Catherine Constable, the city’s manager of legislative services, speaks at a council and senior management (CASM) meeting about CASM policy in Whitehorse on June 13, 2019. Constable highlighted research showing many municipalities require a lengthy notice period before a delegate can be added to the agenda of a council meeting. Under the current Whitehorse procedures bylaw, residents wanting to register as delegates are asked to do so by 11 a.m. on the Friday ahead of the council meeting. (Crystal Schick/Yukon News file)
Changes continue to be contemplated for procedures bylaw

Registration deadline may be altered for delegates

Cody Pederson of the CA Storm walks around LJ’s Sabres player Clay Plume during the ‘A’ division final of the 2019 Yukon Native Hockey Tournament. The 2021 Yukon Native Hockey Tournament, scheduled for March 25 to 28 in Whitehorse next year, was officially cancelled on Nov. 24 in a press release from organizers. (John Hopkins-Hill/Yukon News file)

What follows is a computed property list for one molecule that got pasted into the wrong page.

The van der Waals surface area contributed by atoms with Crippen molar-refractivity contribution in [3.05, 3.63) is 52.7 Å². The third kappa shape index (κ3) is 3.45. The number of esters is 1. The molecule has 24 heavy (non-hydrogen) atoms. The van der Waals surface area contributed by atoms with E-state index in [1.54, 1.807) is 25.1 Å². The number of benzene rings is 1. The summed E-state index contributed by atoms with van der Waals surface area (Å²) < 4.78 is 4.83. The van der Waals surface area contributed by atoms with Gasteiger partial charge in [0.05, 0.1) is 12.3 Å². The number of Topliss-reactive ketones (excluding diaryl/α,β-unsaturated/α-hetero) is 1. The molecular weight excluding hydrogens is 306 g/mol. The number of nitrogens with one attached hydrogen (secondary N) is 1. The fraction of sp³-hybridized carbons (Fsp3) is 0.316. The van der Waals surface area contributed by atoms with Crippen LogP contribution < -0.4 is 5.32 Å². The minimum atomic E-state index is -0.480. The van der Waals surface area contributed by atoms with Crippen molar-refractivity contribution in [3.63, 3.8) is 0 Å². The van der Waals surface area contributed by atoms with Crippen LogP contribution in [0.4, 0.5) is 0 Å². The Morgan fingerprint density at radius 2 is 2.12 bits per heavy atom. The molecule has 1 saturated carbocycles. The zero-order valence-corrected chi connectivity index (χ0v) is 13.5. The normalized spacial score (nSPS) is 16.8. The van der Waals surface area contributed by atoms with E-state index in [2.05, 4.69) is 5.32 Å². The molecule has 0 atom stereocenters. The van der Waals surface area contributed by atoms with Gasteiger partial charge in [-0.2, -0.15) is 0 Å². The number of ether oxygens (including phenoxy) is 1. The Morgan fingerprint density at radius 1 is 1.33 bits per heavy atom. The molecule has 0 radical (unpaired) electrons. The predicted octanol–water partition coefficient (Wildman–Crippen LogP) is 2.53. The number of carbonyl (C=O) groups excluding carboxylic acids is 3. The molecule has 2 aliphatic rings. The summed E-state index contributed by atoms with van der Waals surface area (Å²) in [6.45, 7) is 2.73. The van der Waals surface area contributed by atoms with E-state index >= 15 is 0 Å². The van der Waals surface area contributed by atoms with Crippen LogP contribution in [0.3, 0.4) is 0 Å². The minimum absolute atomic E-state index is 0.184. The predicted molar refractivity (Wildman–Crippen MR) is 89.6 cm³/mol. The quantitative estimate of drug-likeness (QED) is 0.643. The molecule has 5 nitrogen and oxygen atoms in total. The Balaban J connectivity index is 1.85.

2021 Yukon Native Hockey Tournament cancelled

The 2021 Yukon Native Hockey Tournament, scheduled for March 25 to 28… Continue reading

Lev Dolgachov/123rf
The Yukon’s Information and Privacy Commissioner stressed the need to safeguard personal information while shopping this holiday season in a press release on Nov. 24.
Information and Privacy Commissioner issues reminder about shopping

The Yukon’s Information and Privacy Commissioner Diane McLeod-McKay stressed the need to… Continue reading

Keith Lay speaks at a city council meeting on Dec. 4, 2017. Lay provided the lone submission to council on the city’s proposed $33 million capital spending plan for 2021 on Nov. 23, taking issue with a number of projects outlined. (Crystal Schick/Yukon News file)
Resident raises issues with city’s capital budget

Council to vote on budget in December

Most Read